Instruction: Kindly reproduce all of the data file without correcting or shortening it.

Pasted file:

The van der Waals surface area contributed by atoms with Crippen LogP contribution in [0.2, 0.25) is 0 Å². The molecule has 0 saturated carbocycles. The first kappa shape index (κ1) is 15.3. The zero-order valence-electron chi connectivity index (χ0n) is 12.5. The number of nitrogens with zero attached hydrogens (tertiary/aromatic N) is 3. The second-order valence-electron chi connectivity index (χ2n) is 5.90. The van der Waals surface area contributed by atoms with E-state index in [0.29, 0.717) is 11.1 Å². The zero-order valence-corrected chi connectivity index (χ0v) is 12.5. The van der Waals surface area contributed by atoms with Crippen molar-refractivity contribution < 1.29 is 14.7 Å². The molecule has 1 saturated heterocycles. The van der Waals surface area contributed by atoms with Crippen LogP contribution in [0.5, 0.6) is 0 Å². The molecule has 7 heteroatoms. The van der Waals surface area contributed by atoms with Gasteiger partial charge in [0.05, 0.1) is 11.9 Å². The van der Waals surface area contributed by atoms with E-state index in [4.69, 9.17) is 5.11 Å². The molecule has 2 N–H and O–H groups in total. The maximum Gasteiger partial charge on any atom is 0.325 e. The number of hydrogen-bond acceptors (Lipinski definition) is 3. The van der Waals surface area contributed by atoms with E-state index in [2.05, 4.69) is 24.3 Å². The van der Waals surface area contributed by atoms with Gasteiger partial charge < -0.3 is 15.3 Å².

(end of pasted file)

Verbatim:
The van der Waals surface area contributed by atoms with Crippen LogP contribution in [0.2, 0.25) is 0 Å². The molecule has 0 saturated carbocycles. The first kappa shape index (κ1) is 15.3. The zero-order valence-electron chi connectivity index (χ0n) is 12.5. The number of nitrogens with zero attached hydrogens (tertiary/aromatic N) is 3. The second-order valence-electron chi connectivity index (χ2n) is 5.90. The van der Waals surface area contributed by atoms with E-state index in [0.29, 0.717) is 11.1 Å². The zero-order valence-corrected chi connectivity index (χ0v) is 12.5. The van der Waals surface area contributed by atoms with Crippen molar-refractivity contribution < 1.29 is 14.7 Å². The molecule has 1 saturated heterocycles. The van der Waals surface area contributed by atoms with Crippen LogP contribution in [0.5, 0.6) is 0 Å². The molecule has 7 heteroatoms. The van der Waals surface area contributed by atoms with Gasteiger partial charge in [0.05, 0.1) is 11.9 Å². The van der Waals surface area contributed by atoms with E-state index in [4.69, 9.17) is 5.11 Å². The molecule has 2 N–H and O–H groups in total. The maximum Gasteiger partial charge on any atom is 0.325 e. The number of hydrogen-bond acceptors (Lipinski definition) is 3. The van der Waals surface area contributed by atoms with E-state index in [2.05, 4.69) is 24.3 Å². The van der Waals surface area contributed by atoms with Gasteiger partial charge < -0.3 is 15.3 Å².